The learning in this model includes multiple content areas so that students can see how problem-solving can happen in the real world--ideally, their own worlds. A student in a big city, for example, might study statistics about pollution, read information about its effects, and travel to sites in their city that have been impacted by the problem. Then, when they understand the circumstances, students and teachers work to find a solution they can actively implement.

    Technology-wise, G Suite (Google Docs, Sheets, and Drive) and internet access can aid student research, presentation, and implementation of projects. But it's the hands-on work and getting out into the community that’s the cornerstone of this methodology.

    Personalized Learning (High Tech)

    Personalized learning is such a new educational model that its definition is still evolving. At the heart of the model, teachers have students follow personalized learning plans that are specific to their interests and skills. Student self-direction and choice in the curriculum are hallmarks of personalized learning.

    Assessment is also tailored to the individual: schools and classrooms that implement personalized learning use competency-based progression so that students can move onto the next standards or topics when they’ve mastered what they’re currently working on. That way, students in personalized learning classrooms can progress to work beyond their grade level as they master topics, while students who need additional help have that time built into their daily schedules as well.

    There’s also room for an emphasis on college and career readiness in personalized learning environments. For example, students who don’t require remediation or extension work can instead work with teachers to nurture social skills and other or 21st-century skills lessons and receive mentoring.

    Personalized learning is extremely student-centred, but teachers are required to teach lessons, look at frequent assessment data, and meet with students to make any necessary changes to their learning plans. They’ll also need to have a certain comfort level with technology: the differentiated and personalized instruction that students receive often comes in the form of online lessons and programs, so teachers must navigate virtual platforms with ease.

    Game-based Learning (High Tech)

    Game-based learning comes from the desire to engage students in more active learning in the classroom. In addition, because they require students to be problem solvers and use soft skills that they will need as adults, games are a great way to encourage a “mastery” mindset rather than focusing on grades.

    In a game-based learning environment, students work on quests to accomplish a specific goal (learning objective) by choosing actions and experimenting along the way. As students make certain progress or achievements, they can earn badges and experience points, just like they would in their favourite video games.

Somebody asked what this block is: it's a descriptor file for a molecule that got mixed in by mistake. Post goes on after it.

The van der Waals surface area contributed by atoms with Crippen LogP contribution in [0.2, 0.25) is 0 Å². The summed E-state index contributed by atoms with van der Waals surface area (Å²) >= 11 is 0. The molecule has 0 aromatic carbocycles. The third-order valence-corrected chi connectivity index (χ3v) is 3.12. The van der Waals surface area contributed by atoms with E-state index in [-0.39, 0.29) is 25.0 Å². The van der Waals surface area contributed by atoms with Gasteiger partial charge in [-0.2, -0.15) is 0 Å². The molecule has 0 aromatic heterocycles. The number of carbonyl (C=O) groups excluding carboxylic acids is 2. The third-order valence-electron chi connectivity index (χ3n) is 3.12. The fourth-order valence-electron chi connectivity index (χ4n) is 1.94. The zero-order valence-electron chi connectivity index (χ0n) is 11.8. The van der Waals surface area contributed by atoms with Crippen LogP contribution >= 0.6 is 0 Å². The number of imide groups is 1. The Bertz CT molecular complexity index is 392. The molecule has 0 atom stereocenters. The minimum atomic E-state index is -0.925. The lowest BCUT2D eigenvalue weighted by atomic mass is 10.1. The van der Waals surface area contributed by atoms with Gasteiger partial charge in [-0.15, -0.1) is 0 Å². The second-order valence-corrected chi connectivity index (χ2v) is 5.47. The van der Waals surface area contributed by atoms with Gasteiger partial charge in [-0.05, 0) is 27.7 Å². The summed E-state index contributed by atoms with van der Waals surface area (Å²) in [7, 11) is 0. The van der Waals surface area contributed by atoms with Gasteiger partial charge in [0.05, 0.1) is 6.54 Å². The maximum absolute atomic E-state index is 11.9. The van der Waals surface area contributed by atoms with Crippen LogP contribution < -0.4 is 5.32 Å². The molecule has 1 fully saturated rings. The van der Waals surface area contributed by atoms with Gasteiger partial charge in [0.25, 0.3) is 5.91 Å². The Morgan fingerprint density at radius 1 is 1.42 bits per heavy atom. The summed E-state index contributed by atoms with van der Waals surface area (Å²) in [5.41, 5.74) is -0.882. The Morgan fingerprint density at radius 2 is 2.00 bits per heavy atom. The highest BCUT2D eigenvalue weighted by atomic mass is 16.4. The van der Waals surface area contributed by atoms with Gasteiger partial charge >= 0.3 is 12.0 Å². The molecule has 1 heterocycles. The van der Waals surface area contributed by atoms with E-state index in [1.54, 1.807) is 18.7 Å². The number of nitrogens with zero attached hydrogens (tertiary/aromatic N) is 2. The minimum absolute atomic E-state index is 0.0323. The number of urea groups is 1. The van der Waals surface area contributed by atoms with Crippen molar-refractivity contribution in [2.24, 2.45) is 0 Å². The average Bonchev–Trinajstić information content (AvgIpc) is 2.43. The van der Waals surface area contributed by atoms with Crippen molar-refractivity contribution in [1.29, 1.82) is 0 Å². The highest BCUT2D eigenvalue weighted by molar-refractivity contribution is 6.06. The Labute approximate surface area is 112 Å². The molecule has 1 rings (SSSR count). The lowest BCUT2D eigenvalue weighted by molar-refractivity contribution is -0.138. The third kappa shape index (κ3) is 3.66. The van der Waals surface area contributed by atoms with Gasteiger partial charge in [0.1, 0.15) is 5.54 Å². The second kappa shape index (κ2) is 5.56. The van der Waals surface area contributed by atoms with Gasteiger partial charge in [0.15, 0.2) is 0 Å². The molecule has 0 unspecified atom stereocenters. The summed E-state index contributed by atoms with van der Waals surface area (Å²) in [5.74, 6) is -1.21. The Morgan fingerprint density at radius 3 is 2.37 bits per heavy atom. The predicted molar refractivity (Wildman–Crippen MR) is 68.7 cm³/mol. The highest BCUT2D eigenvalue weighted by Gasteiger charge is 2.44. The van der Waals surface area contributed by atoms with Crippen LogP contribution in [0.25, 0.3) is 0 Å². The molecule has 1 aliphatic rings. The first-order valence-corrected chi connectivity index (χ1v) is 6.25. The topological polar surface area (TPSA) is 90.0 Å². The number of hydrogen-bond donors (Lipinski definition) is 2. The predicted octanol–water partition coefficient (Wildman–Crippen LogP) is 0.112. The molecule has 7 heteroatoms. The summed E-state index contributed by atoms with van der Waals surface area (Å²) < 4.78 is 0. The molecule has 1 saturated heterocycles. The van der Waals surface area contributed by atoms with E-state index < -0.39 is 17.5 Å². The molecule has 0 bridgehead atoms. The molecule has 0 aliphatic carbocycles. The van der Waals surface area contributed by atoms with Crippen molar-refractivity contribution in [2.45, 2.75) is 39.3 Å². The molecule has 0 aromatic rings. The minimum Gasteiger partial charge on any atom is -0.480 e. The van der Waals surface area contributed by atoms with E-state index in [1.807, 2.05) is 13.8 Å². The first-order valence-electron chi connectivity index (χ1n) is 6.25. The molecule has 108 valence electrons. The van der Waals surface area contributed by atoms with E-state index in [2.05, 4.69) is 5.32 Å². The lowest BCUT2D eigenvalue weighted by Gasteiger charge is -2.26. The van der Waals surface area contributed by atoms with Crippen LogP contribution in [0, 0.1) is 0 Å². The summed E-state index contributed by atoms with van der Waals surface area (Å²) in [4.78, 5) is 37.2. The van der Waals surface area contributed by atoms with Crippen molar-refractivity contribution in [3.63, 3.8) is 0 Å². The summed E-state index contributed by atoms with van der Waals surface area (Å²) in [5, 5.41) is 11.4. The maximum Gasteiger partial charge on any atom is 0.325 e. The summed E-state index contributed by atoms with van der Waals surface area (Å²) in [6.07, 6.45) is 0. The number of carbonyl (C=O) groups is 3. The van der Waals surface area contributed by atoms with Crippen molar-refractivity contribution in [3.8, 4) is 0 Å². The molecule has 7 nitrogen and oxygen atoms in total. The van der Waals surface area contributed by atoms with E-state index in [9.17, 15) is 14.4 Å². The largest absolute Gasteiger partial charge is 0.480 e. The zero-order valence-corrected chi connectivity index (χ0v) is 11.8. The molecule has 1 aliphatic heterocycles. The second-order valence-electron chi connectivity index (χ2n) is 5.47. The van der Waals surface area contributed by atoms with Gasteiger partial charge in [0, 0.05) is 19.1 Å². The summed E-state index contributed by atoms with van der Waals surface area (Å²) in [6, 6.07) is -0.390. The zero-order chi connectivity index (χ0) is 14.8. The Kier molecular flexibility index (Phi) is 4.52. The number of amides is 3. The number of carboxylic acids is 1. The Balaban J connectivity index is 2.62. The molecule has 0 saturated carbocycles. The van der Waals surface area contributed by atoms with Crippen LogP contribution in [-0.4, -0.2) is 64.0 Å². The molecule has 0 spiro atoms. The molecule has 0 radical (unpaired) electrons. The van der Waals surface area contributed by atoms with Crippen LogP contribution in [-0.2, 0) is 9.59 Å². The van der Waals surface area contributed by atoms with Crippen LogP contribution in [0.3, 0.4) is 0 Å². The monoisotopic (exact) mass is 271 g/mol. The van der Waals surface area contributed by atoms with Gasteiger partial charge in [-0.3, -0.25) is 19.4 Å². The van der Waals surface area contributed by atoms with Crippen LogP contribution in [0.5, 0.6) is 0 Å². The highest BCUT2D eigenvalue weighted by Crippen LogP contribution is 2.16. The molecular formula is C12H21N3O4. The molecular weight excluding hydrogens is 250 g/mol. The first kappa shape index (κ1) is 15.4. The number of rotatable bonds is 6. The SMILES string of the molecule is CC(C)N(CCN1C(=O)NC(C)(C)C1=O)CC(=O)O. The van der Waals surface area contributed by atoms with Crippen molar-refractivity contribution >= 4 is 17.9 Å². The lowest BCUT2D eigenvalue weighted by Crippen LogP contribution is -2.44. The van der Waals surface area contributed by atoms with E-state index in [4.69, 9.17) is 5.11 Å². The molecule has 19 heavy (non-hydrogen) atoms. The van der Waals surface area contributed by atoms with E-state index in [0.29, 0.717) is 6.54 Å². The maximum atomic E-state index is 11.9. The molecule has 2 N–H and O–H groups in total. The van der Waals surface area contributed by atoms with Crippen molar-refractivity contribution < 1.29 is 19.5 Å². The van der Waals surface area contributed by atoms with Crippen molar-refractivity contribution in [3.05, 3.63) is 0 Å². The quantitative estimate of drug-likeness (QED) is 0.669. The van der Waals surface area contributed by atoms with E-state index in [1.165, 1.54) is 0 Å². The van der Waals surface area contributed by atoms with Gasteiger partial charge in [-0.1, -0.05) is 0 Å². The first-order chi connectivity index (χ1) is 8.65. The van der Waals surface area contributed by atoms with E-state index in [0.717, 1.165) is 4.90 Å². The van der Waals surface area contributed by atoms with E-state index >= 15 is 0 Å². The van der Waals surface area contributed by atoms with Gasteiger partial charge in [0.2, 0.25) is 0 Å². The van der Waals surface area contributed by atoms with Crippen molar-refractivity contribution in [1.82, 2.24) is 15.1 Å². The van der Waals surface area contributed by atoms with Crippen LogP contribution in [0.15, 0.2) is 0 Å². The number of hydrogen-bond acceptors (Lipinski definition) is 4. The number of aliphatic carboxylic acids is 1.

Game-based learning requires a lot of time and planning on the teachers’ part. Fortunately, there is software that makes this process much easier, like 3DGameLab  and Classcraft In addition, teachers who use this software may be better at differentiating quests for students because of the programs’ data.

    Because teachers play a big role in planning and creating content under this model, game-based learning isn’t completely student-centred. But it is still very much focused on the student, who works at their own pace and makes independent choices in a gamified environment.

    What motivates students to learn

    Teachers and parents recognize the power of motivation in enhancing learning outcomes and helping students to achieve their best at school. For example, a motivated student might do his or her homework without being asked to, go above and beyond the requirements of assignments and participate in classroom discussions without being prompted.

    More importantly, he or she may be more able to view a poor exam result as a learning opportunity instead of as an academic failure. So what motivates students to learn, and how can we encourage them?

    Students may be motivated by their interest in a topic, their prior success in a specific subject, a desire to please parents or teachers or simply by their own drive to succeed. However, motivation works best when children also have a healthy self-image, are confident in their abilities and know-how to take a step-by-step approach to problem-solving.


    Intrinsic Vs. Extrinsic Motivation

    There are two main types of motivation: intrinsic and extrinsic. Intrinsically motivated individuals learn because of a desire that comes from within. Extrinsic motivation is when an outside force is involved in encouraging students to learn.

    Whereas adults are more autonomous and can make decisions about what they want to study, children are often forced to learn whatever is in the school curriculum. This can mean they are not always intrinsically motivated to master a specific subject and may rely on extrinsic motivation, including rewards or negative consequences based on performance.

    However, there are ways to help foster more intrinsic motivation in kids. See below for a list of ideas for teachers and learn more in our posts on the importance of motivation and motivating kids to read.

    Ideas For Fostering Motivation And Engagement

    One step at a time

    Feeling overwhelmed at school is a common sentiment among students that can cause them to lose motivation, no matter how passionate they are about a topic. In addition, while adults tend to be good at seeing the big picture and breaking a task down into logical steps, this skill may not be as intuitive for younger learners.

    Teachers can help by doing some of the work for students and structuring assignments in a step-by-step manner.

    Revisiting yesterday’s task, introducing today’s lesson and briefly mentioning tomorrow’s, helps kids develop strong planning skills and be more self-efficacious in their learning. It’s also a good way to motivate students to focus on one thing at a time, so they don’t feel overwhelmed.